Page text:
The Cuban government surprised by decreeing a significant increase in wages for half of the workers in the state sector. Anticipating the inflationary effects of such a decision, it also decreed the setting of ceiling prices, including markets that were supposed to operate under the logic of supply and demand.
Both decisions have been well-received by a large part of the population, which perceives that this may ultimately represent an improvement in their income’s purchasing power. Certainly, the officials and professionals responsible for designing and executing public policies and making public services work (education, health, safety, social assistance, culture, sports, housing and defense) had been relegated and weren’t part of the “winners” in the reform process. The average income gap had widened up to ten times less than the average income received in the private and cooperative sector.
Such inequality constitutes one of the sources of resistance to change. The professionals who must implement the transformations see themselves as “relative losers” in the reform process. The government itself has repeatedly called attention to the bureaucracy for holding back the changes. Migration to the private sector or abroad has been decapitalizing the public sector, leaving it with a demotivated workforce that saw experienced professionals and with high levels of education leaving every day. Since its creation the Comptroller General of the Republic has not ceased to identify a proliferation of corruption in the public sector (although still very distant from practices in the rest of Latin America). In the repeated visits to the provinces and in the last Congress of the Central Organization of Cuban Trade Unions (CTC), what President Díaz-Canel was mainly demanded was precisely the increase in the salary level.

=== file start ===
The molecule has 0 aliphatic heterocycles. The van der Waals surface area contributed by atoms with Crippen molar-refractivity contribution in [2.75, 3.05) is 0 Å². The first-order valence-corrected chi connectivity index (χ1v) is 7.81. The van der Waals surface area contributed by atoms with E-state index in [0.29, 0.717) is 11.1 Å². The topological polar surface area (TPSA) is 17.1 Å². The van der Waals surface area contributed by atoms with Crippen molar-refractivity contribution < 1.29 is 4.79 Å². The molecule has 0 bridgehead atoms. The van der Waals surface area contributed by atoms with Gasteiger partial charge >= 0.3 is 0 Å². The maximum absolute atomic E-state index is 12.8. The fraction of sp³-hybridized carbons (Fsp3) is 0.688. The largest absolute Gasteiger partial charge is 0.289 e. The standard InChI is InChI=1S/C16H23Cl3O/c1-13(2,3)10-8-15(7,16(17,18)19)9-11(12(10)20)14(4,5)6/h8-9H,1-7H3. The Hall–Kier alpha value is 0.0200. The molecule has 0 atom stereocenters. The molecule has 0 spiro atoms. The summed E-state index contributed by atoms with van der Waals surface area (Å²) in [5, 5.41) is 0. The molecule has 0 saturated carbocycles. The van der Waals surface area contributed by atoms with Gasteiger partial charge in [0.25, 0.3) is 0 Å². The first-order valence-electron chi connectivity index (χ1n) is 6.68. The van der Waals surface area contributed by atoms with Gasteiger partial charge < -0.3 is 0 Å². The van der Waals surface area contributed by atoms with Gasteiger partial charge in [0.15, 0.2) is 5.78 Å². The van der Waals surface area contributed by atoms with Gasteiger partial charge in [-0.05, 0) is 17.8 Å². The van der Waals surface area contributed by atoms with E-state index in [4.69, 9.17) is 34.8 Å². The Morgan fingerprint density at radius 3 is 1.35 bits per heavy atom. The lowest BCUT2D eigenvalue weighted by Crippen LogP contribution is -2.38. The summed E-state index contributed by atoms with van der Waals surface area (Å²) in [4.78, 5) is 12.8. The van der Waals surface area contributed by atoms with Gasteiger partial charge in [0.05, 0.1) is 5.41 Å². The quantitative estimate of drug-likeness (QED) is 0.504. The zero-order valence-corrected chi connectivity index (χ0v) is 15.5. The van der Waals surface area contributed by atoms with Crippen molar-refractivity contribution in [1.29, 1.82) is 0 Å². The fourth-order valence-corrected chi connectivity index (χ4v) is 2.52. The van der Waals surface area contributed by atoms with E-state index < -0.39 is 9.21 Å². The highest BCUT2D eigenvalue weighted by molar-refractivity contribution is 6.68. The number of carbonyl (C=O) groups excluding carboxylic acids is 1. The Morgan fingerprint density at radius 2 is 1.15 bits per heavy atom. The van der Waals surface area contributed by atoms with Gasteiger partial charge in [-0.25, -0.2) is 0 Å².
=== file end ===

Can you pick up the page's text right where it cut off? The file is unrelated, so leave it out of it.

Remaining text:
The increase in wages responds to all these pressures and seeks to remedy income inequalities that become an obstacle to changes. The president’s popularity, for the moment, has skyrocketed.
The inflationary consequences of the measures and concerns about the way in which the increase in fiscal expenditure can be financed are presented triumphantly in the official media. While in social networks and in the unofficial media, almost unanimously, Cuban economists have expressed concerns and disagreement about this salary increase without productive and financial support, and highlight the negative impact that ceiling prices will progressively have on the functioning of the markets.
The economists’ consensus highlights how ceiling prices, by affecting the functioning of markets and issuing worrying signals to the private and cooperative sector, discourage investments and productive responses that are needed to expand the availability of consumer goods and services, to adapt supply to demand, and to be able to control inflation without resorting to administrative mechanisms that have so often proven inefficient.
There are above all two hypotheses to explain why the government has now decided to move forward with these actions, despite the fact that the fiscal deficit was already at limit values, and despite the fact that now its financial capacity is reduced and little can it do to boost a greater supply of consumer goods and imports to counteract the expansion of demand.